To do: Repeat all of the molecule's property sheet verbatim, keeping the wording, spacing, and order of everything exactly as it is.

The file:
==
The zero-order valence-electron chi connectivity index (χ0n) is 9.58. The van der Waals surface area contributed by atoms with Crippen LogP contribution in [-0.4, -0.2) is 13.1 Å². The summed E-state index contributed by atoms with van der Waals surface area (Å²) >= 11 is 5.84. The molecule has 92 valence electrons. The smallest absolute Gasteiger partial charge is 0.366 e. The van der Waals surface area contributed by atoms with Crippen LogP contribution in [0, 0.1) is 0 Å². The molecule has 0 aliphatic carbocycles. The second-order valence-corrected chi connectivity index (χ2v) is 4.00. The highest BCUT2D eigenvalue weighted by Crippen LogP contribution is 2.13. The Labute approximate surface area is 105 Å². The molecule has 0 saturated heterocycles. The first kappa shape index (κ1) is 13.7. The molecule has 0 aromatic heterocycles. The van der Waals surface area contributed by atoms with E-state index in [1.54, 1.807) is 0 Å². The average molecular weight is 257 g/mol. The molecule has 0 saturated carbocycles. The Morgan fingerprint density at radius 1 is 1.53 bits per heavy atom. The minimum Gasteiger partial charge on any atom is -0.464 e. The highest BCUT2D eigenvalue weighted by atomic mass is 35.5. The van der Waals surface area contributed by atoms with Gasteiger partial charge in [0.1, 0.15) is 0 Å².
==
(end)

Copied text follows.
The zero-order valence-electron chi connectivity index (χ0n) is 9.58. The van der Waals surface area contributed by atoms with Crippen LogP contribution in [-0.4, -0.2) is 13.1 Å². The summed E-state index contributed by atoms with van der Waals surface area (Å²) >= 11 is 5.84. The molecule has 92 valence electrons. The smallest absolute Gasteiger partial charge is 0.366 e. The van der Waals surface area contributed by atoms with Crippen LogP contribution in [0, 0.1) is 0 Å². The molecule has 0 aliphatic carbocycles. The second-order valence-corrected chi connectivity index (χ2v) is 4.00. The highest BCUT2D eigenvalue weighted by Crippen LogP contribution is 2.13. The Labute approximate surface area is 105 Å². The molecule has 0 saturated heterocycles. The first kappa shape index (κ1) is 13.7. The molecule has 0 aromatic heterocycles. The van der Waals surface area contributed by atoms with E-state index in [1.54, 1.807) is 0 Å². The average molecular weight is 257 g/mol. The molecule has 0 saturated carbocycles. The Morgan fingerprint density at radius 1 is 1.53 bits per heavy atom. The minimum Gasteiger partial charge on any atom is -0.464 e. The highest BCUT2D eigenvalue weighted by atomic mass is 35.5. The van der Waals surface area contributed by atoms with Gasteiger partial charge in [0.1, 0.15) is 0 Å².